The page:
These legislative stunts – which are perpetrated on both sides of the aisle -- are orchestrated to generate voting records to "prove" how the other side’s members have a bad voting history on a particular issue. The practice is beyond misleading. It is a scam.

Next, IAVA’s survey included votes not just on traditional veterans issues like funding for VA hospitals but also on foreign policy and national security matters. For example, the IAVA rated votes on the use of force against the Saddam regime, the President’s military tribunals plan, the Congressional resolution for victory in Iraq, and counter-terrorist electronic surveillance. IAVA was able to weight these votes through its unilateral determination, purportedly made on behalf of its tens of thousands of members, that any vote in favor of the Bush Administration’s foreign policy agenda is per se “anti-veteran.”

By exploiting bogus voting data and merging voting records on veterans issues with those on foreign policy (with a decided slant against the Administration), IAVA “mathematically” calculated that Democrats Nancy Pelosi, John Murtha, Ted Kennedy and John Kerry deserve high marks (Bs and As) for supporting the men and women of the Armed Forces. This is patently absurd. Each one of these leaders at some point in the recent past has categorically branded U.S. Soldiers and Marines as being either “the problem” in Iraq (Kennedy), guilty of terrorizing Iraqi women and children (Kerry, Pelosi), guilty of murdering innocent civilians (Murtha), or uneducated rubes (Kerry).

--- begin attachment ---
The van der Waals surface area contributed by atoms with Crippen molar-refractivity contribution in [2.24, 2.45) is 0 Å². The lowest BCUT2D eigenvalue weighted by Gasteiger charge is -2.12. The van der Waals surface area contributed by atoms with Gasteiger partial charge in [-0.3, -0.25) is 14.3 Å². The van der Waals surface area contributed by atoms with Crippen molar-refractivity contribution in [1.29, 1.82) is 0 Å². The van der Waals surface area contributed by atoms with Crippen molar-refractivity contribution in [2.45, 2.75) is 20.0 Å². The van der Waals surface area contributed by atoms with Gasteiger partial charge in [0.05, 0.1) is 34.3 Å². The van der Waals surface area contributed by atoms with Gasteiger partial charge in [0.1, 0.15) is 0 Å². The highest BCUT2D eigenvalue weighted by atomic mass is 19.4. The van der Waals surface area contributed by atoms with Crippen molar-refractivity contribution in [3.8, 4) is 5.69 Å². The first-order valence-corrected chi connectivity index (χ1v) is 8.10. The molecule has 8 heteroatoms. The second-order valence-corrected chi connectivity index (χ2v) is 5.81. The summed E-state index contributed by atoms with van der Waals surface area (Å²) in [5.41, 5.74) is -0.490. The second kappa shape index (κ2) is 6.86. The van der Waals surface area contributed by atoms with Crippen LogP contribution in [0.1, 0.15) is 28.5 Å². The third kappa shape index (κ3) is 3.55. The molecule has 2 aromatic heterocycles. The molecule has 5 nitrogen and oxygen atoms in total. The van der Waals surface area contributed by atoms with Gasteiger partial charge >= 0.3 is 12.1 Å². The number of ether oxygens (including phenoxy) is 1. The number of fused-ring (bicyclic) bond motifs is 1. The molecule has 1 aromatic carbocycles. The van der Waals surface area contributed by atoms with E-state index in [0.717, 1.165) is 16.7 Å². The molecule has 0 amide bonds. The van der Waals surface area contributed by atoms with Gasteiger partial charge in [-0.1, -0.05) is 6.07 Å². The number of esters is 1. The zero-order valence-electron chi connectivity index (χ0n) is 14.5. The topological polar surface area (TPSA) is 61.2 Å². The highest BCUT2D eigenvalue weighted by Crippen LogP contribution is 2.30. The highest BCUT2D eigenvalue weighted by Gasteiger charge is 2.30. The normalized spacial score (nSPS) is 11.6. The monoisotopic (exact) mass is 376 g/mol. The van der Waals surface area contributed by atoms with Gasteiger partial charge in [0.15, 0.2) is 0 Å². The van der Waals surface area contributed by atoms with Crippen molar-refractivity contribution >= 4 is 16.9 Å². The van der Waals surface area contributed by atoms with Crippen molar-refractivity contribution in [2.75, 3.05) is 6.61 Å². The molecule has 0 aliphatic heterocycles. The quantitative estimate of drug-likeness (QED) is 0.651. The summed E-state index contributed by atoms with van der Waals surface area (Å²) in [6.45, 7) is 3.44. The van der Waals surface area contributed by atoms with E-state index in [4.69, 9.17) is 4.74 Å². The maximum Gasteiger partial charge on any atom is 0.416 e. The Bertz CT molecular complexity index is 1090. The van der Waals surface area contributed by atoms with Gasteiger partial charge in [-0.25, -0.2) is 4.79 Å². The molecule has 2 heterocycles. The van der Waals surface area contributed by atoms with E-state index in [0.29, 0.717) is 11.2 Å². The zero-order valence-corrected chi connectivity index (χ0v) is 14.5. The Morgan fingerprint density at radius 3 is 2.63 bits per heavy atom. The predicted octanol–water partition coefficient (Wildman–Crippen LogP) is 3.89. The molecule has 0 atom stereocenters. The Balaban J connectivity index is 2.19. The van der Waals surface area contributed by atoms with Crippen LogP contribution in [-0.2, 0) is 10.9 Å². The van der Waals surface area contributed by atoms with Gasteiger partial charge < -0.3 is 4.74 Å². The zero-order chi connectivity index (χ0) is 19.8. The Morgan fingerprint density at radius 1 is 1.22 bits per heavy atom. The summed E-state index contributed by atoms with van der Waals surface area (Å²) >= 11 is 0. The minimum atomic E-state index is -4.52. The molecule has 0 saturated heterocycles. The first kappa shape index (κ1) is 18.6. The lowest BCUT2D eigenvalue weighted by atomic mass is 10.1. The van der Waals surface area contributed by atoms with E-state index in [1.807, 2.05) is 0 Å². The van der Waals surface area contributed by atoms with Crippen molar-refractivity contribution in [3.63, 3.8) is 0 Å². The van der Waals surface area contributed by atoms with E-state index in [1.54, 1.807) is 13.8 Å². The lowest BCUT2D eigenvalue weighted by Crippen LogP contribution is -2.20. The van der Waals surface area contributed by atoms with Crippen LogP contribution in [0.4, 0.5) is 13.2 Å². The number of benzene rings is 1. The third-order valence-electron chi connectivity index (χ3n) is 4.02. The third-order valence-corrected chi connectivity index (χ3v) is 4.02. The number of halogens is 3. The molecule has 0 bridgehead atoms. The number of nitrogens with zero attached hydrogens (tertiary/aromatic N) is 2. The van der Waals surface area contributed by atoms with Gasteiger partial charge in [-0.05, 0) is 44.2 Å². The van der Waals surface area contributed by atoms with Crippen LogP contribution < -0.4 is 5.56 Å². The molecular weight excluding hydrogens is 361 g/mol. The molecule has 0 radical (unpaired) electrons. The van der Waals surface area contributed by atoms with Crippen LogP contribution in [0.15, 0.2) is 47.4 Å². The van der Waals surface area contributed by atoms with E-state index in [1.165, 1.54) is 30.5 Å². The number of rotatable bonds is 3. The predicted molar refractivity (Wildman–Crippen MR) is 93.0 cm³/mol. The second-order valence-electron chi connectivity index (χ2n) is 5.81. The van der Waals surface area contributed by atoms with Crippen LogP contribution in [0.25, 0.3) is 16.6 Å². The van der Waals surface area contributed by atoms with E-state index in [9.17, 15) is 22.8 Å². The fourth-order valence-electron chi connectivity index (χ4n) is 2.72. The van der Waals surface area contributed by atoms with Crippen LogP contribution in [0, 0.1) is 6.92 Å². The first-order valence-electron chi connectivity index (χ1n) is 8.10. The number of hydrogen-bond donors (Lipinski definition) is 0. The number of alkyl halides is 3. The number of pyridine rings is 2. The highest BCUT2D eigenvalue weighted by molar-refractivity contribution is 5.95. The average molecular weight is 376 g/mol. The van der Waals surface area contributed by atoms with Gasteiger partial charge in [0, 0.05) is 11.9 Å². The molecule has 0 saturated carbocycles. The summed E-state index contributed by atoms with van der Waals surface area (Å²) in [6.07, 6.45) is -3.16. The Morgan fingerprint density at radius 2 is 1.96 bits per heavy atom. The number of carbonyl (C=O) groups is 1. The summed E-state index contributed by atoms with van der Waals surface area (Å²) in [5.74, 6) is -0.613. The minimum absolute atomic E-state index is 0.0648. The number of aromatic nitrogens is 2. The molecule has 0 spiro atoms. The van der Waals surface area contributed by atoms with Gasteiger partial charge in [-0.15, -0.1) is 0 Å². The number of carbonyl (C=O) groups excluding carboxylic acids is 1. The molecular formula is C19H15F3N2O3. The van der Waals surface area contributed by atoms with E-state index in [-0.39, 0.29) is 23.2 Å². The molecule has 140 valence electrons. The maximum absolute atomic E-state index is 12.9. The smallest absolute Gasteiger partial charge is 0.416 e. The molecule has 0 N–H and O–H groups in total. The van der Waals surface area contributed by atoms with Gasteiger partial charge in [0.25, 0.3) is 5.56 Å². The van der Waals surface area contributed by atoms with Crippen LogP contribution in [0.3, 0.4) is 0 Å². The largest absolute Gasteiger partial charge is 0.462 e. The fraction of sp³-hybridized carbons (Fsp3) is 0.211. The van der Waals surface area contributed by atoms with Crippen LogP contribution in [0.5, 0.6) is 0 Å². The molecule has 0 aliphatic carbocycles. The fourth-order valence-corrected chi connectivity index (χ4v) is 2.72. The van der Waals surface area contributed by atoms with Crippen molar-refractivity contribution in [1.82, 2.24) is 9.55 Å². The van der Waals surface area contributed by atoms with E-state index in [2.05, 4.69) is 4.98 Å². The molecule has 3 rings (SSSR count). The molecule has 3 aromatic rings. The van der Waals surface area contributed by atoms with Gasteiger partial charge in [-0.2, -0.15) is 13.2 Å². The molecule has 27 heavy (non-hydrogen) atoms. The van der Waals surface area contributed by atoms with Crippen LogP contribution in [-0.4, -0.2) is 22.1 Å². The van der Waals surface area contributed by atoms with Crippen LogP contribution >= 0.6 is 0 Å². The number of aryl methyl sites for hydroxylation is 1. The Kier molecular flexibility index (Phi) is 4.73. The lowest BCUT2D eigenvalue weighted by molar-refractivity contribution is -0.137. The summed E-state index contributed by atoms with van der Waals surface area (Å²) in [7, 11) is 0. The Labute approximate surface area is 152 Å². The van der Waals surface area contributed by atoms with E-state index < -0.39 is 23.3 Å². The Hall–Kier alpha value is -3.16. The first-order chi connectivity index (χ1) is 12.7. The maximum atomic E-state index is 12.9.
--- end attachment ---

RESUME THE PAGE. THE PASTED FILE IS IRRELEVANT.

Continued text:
Republican leaders like Speaker of the House Dennis Hastert and Senate Majority Leader Bill Frist scored an F and a D, respectively, even though their voting records on serious, bona fide legislation concerning support for troops in the field and veterans benefits are as good as or better than those whom IAVA puts at the head of the class. Why did Hastert and Frist flunk the IAVA’s exam? Because they voted in favor of the President’s plan to try Al Qaeda operatives in military tribunals. Categorizing that stance as “anti-veteran” strays far beyond the pale of logic (unless IAVA is now counting captured Al Qaeda operatives as “veterans”).

IAVA has been very judicious in lacing its Congressional visits and web-site utterances with “bipartisan” and “non-partisan” gestures and rhetoric. Given the slant of its Congressional rating and the timing of its release, however, its political agenda is clear.

Either Paul Rieckhoff and his group should invest their energies in the laudable work of advocating on true veterans issues, or they should be honest and admit what they are -- a partisan political front.

Vincent G. Heintz


1. The views expressed herein are those of the author alone and do not reflect the policies or positions of the Department of Defense, the U.S. Army, or the New York Army National Guard.

2. Vincent G. Heintz is an Army infantry officer. He currently serves as the S-3/Operations and Training Officer in the 1st Battalion, 69th Infantry, 27th BCT, New York Army National Guard. In civilian life, Heintz is a lawyer. He lives in New York City with his wife, Kathryn, his daughter, Sarah, 11, and son, Daniel, 8.

The Defense of Mario Lozano


Blogger John Byrnes said...

Defend Mario Lozano

Sat Apr 07, 04:10:00 PM 2007